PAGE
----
Change of bee queens45.354.7Annually: 13.2%
Biannual: 9.4%
More than two years: 22.7%
Creation of nuclei77.023.0
Food supplements94.45.6Energy food: 77.4%
Protein food: 0.0%
Both: 17.0%
Does the beekeeper suspect a pest or disease in his apiary?78.421.6Which one?
Varroa sp. 77.4%
Foulbrood 13.2%
Nosema spp. 3.8%
Ants: 1.9%
Does the beekeeper monitor Varroa sp.?52.847.2
Who monitors or diagnoses diseases or pests?--Beekeeper: 92.5%
A specialist: 3.8%
Both: 1.9%
None: 1.9%
Does the beekeeper confirm suspicions of other diseases by sending a sample to a laboratory?11.388.7
Beekeeping material disinfection54.745.3Flaming: 32.1%
Boiling water: 20.8%
Caustic soda: 5.7%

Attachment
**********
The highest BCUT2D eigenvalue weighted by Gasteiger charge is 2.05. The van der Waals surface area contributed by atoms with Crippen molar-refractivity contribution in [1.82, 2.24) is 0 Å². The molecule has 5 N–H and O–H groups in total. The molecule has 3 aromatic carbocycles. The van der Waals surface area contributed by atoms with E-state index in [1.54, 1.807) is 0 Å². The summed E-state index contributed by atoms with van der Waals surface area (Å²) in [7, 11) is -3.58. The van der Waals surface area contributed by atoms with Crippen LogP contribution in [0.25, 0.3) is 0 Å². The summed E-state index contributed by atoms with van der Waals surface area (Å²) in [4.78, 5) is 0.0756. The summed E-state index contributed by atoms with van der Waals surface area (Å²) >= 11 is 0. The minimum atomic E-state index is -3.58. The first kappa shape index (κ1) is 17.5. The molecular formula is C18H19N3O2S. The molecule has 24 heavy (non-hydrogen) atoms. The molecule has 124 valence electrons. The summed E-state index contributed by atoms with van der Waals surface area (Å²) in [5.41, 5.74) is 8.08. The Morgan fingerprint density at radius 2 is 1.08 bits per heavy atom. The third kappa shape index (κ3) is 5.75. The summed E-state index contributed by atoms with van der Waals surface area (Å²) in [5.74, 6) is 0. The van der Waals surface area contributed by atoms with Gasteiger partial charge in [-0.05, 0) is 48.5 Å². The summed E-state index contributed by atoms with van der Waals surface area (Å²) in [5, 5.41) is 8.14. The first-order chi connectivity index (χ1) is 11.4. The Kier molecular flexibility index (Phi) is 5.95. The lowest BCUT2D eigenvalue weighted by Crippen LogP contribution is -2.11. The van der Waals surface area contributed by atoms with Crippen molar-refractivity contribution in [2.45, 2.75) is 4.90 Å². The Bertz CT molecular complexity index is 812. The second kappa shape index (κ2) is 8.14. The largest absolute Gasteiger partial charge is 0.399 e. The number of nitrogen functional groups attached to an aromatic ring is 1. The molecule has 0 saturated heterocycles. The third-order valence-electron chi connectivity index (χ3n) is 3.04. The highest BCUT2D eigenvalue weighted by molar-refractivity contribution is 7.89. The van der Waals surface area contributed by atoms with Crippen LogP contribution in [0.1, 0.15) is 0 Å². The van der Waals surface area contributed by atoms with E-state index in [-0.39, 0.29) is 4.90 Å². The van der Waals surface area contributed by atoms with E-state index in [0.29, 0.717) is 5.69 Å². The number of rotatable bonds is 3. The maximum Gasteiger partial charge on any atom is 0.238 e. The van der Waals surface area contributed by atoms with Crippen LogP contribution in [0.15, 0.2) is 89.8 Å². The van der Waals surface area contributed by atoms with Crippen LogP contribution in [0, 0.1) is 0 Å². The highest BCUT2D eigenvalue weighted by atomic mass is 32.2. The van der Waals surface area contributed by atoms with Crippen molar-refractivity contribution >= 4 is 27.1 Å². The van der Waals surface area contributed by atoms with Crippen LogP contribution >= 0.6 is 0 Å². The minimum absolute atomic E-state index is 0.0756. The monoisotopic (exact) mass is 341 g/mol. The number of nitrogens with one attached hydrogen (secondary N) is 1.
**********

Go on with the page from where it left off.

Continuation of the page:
Others: 22.6%
Are beekeeping materials stored in a dedicated storage space?60.439.6
Does the beekeeper have a plant for honey extraction?54.745.3Single plant: 26.4%
Shared plant: 71.7%
Presence of other apiaries in the vicinity79.220.8Distance:
<1 km: 26.5%
1.0–2.0 km: 39.6%
>2.0 km: 13.1%
None: 20.8%
Table 2. Varroa sp. mite infestation rate, according to the monitoring and location. Results are presented as the Mean, SD and Maximum per each category. The minimum values were omitted because they were equal to zero in all cases.
Table 2. Varroa sp. mite infestation rate, according to the monitoring and location. Results are presented as the Mean, SD and Maximum per each category. The minimum values were omitted because they were equal to zero in all cases.
MonitoringLocation (Department)MeanSDMaximum
San Jeronimo3.777.9134.40
San Lorenzo2.394.9922.26
Total 1st monitoring3.386.4041.62
San Jeronimo0.561.859.14
San Lorenzo0.681.537.25
Total 2nd monitoring0.972.1812.18
Table 3. Honeybee colony strength in the brood chamber or first body and parameters associated with weather conditions and hives inspection. Values are presented as Mean, standard deviation (SD), minimum (Min.) and maximum (Max.) for each case.